How Social Media is Changing TV

September 27, 2010

Remember the good ole days when you used to cuddle up with a book on a rainy day? Or how about going on a date to the movie theater to see the latest flick? Better yet…remember when you shifted your schedule to watch your favorite TV show? In the lyrical words of Bob Dylan, ‘The times they are a-changin’.

People are shifting the way they consume content from entertainment brands, which in-turn is changing the way these brands do business. Here are some quick consumption stats:

  • This summer Amazon reported that e-books are outselling hardcover books by almost 50%.
  • A recent study done by Retrevo found that 64% of TV viewers are watching at least some TV online. 23% of viewers under age 25 said they watch most of their TV online.
  • A consumer survey shows that while a movie-goers still love the ‘Big-Screen’ experience, 27% use online rental services (such as Netflix) and 21% expect that usage to increase.
  • These numbers indicate a shift in consumption for entertainment. With the introduction of new gadgets like the iPad, Apple TV, and Netflix stream-to-tv, these habits are likely to spread outside of the early adoption curve and into the mainstream.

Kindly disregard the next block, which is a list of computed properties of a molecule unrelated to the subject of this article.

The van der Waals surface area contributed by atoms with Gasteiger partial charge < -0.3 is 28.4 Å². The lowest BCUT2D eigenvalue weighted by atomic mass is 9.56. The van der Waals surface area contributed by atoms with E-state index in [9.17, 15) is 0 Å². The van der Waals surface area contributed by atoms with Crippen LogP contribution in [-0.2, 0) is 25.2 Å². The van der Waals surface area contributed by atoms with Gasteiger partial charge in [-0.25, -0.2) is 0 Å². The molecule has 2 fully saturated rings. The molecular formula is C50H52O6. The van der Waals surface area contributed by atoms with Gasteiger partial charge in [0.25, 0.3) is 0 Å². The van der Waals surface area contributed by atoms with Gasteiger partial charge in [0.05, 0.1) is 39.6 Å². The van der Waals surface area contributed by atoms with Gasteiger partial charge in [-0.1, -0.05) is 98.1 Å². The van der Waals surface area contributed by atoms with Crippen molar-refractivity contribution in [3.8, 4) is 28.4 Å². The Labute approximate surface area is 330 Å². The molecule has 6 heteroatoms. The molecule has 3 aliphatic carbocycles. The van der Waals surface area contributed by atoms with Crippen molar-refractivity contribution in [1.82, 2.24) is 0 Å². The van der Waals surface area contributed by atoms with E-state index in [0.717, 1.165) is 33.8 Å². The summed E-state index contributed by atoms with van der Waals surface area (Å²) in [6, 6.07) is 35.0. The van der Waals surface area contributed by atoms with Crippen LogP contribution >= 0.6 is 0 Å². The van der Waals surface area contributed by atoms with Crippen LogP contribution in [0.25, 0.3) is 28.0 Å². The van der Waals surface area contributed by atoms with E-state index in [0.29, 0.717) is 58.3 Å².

But what does this mean from a marketing perspective? Today we’ll examine the TV industry and in part 2 (tomorrow) we’ll look at the movie industry.

    TV networks are partnering with online content providers (such as Hulu) to distribute full episodes of their shows. What I find more interesting is how TV networks are trying to incentivize viewers to watch a show on premiere night the ‘traditional’ way.

    It’s Always Sunny in Philadelphia is utilizing social media to do just that. This season they launched “Sunny Tweets”. While the application itself is no different than other buzz rooms we’ve seen, they have cast members live tweeting during every episode to encourage ‘live’ viewing’.

    Weeds partnered with GetGlue for their Season 6 premiere. Fans who checked-in during the episode earned an exclusive Weeds sticker. (Side note: I watched the premiere 2 hours late via DVR and couldn’t get the exclusive sticker). For a later episode, Weeds fans could check-in with the family’s new name to earn another special sticker. This tactic encouraged viewers to stay engaged and rewarded them for having a deeper knowledge of the show.

    Have social media tactics driven you to watch a TV show live? Tell me about it in the comments.

    About Room 214

    Room 214 is a social media agency focused on social media and digital marketing solutions for iconic brands. Our services include business intelligence, social strategy, application development and video production.

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